Supporting and encouraging shy students within the classroom can sometimes be one of the most important things that the teacher should focus on. But first, you should think about it, some students are naturally introvert and quiet. They like to be silent. So, your mission is not to turn them into extroverted students, but your aim is to increase their self-confidence and improve their speaking skills. It may take some time, but you can have positive results in the end. Just be patient an persist.
Don’t make special exceptions for “shy” students in the class as this will bring attention to them and create more anxiety for them. Here are ten suggestions you can try to encourage and support shy students in your class
1. Build a relationship with them:
Find out their likes and dislikes and then make their interests as triggers for them to speak and answer questions. Explain to them that there is no right or wrong answer to a certain question, so they should try to speak to untie their tongue and improve their speaking skill. There is no need to be shy or afraid to participate in the discussion.
2. Motivate them:
Any kind of participation from them in speaking tasks even it is just repetition must be encouraged and praised from you.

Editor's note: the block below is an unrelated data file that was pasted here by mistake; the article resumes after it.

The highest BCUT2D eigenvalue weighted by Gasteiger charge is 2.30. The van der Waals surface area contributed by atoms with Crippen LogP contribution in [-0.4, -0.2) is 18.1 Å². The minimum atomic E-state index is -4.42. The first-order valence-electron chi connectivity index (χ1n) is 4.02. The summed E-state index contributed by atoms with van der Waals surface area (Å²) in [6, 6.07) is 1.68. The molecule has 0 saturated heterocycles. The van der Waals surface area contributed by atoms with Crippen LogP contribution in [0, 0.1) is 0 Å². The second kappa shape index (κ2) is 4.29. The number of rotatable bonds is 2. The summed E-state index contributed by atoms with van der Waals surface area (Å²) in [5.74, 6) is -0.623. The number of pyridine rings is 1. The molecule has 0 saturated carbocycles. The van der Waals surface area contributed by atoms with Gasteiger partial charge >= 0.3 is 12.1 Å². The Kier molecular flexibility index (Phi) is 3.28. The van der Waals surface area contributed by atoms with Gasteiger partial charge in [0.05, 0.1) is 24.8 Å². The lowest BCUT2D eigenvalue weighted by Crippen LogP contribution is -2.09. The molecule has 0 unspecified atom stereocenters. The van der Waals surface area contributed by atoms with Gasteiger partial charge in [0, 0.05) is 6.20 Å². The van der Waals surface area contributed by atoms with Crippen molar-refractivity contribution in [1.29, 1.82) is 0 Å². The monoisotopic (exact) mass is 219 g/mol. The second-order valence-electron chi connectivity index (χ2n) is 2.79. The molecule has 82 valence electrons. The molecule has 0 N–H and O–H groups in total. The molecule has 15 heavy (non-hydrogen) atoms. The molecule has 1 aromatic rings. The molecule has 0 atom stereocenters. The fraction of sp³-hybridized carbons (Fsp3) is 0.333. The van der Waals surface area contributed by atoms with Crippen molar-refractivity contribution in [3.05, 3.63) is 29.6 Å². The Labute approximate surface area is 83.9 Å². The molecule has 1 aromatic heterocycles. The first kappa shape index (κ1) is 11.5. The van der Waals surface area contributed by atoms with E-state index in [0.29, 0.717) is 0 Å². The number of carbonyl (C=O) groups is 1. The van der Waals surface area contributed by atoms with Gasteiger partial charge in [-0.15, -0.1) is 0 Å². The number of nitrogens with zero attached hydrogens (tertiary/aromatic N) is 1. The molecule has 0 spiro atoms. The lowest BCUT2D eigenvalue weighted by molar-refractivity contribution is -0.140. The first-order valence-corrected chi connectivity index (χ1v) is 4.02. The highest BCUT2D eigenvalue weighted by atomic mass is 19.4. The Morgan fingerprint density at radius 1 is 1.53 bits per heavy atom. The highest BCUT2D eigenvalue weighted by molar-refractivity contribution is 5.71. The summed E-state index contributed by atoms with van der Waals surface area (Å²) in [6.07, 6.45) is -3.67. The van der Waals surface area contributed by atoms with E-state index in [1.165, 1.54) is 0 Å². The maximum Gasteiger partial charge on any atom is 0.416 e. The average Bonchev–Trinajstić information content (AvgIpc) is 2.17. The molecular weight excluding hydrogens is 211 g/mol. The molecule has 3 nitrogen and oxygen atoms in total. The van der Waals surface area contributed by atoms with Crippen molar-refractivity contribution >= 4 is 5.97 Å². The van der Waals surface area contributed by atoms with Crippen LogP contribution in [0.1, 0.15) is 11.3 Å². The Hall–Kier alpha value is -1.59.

3. Create comfortable and supportive learning environment:
All students including shy ones will not speak and participate in class tasks unless they feel comfortable and not threatened.
4. Use collaborative learning:
Using pair and group work can encourage students to take small steps in speaking. When the shy student becomes a member of a group, he/she feels less threatened and less anxious. In groups, students exchange opinions freely without fear because they are not exposed directly to the whole class-environment which can lead to silence and reluctance to participate.
5. Use role-playing:
Use social interactions, situations or stories that may occur in real life and encourage shy students to participate in role-playing them. Introduce how to play each role and teach the class some social openers for greeting others.
6. Involve parents and past teachers:
talk with them about what works and didn’t work with shy students. Ask parents about how their children feel at home and how they support and encourage them to speak up more.
7. Provide confidence:
All the time tell students that it doesn’t matter if they make mistakes while speaking as it’s normal to happen. The only most important thing is to talk in public in front of the whole class. Add, be confident and try again and again, and you will not feel embarrassed for sure.
8. Let them do easy tasks:
Ask them to repeat after you or after a brilliant student. Tailor as easy tasks as possible to them to give them the push they need.
Always observe their behavior and take notes of their reactions for situations particularly uncomfortable ones to change the setting for their favor.
Do you have any more suggestions? Let us know by leaving a comment.